The simulation of rare edge cases such as adverse weather conditions is the enabler for the deployment of the next generation of autonomous drones and vehicles into conditions where human operation is error-prone. Therefore, such settings must be simulated as accurately as possible and be computationally efficient, so to allow the training of deep learning algorithms for scene understanding, which require large-scale datasets disallowing extensive Monte Carlo simulations. One computationally-expensive step is the simulation of light sources in scattering media, which can be tackled by the radiative transfer equation and approximated by analytical solutions in the following. Traditionally, a single scattering event is assumed for fog rendering, since it is the dominant effect for relatively low scattering media. This assumption allows us to present an improved solution to calculate the so called air-light integral that can be evaluated fast and robustly for an isotropic point source in homogeneous media. Additionally, the solution is extended for a cone-shaped source and implemented in a computer vision rendering pipeline fulfilling computational restrictions for deep learning uses. All solutions can handle arbitrary azimuthally symmetric phase functions and were tested with the Henyey-Greenstein phase function and an advection fog phase function calculated from a particle distribution using Mie’s theory. The used approximations are validated through extensive Monte Carlo simulations and the solutions are used to augment good weather images towards inclement conditions with focus on visible light sources, so to provide additional data in such hard-to-collect settings.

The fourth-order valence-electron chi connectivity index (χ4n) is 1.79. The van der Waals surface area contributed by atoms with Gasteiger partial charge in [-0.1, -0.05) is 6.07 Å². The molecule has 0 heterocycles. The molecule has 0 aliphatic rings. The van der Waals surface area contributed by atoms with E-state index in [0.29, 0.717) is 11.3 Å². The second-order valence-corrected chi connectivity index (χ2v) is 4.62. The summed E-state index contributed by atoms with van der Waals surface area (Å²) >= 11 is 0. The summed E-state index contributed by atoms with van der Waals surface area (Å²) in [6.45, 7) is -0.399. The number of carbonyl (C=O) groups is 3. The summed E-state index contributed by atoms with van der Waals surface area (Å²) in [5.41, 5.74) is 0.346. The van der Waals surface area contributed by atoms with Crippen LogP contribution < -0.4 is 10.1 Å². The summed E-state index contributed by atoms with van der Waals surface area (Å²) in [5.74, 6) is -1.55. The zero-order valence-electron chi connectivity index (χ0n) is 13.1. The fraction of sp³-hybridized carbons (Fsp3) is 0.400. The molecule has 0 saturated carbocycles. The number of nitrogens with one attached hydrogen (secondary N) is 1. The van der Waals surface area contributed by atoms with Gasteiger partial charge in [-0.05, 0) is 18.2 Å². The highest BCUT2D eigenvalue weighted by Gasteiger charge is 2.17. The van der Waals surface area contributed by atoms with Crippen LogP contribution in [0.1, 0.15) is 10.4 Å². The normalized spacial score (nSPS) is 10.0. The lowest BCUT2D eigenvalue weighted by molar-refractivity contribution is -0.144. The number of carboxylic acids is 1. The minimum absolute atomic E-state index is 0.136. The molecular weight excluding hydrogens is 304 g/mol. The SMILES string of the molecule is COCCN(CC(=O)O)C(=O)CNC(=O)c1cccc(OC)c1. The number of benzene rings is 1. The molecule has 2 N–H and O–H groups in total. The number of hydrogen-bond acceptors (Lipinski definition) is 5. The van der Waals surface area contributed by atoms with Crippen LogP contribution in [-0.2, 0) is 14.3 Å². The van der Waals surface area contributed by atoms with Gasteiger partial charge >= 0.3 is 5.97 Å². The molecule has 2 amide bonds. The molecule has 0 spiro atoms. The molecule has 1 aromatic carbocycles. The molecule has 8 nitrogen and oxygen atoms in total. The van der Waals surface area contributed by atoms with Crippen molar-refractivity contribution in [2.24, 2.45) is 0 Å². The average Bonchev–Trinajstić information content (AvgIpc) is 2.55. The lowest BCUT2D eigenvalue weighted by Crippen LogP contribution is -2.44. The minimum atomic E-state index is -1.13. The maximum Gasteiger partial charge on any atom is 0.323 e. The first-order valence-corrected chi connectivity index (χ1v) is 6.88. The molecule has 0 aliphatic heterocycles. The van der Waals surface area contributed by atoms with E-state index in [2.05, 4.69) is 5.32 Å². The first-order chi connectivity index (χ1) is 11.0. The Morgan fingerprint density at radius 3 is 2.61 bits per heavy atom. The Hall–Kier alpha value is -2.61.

All Science Journal Classification (ASJC) codes
- Atomic and Molecular Physics, and Optics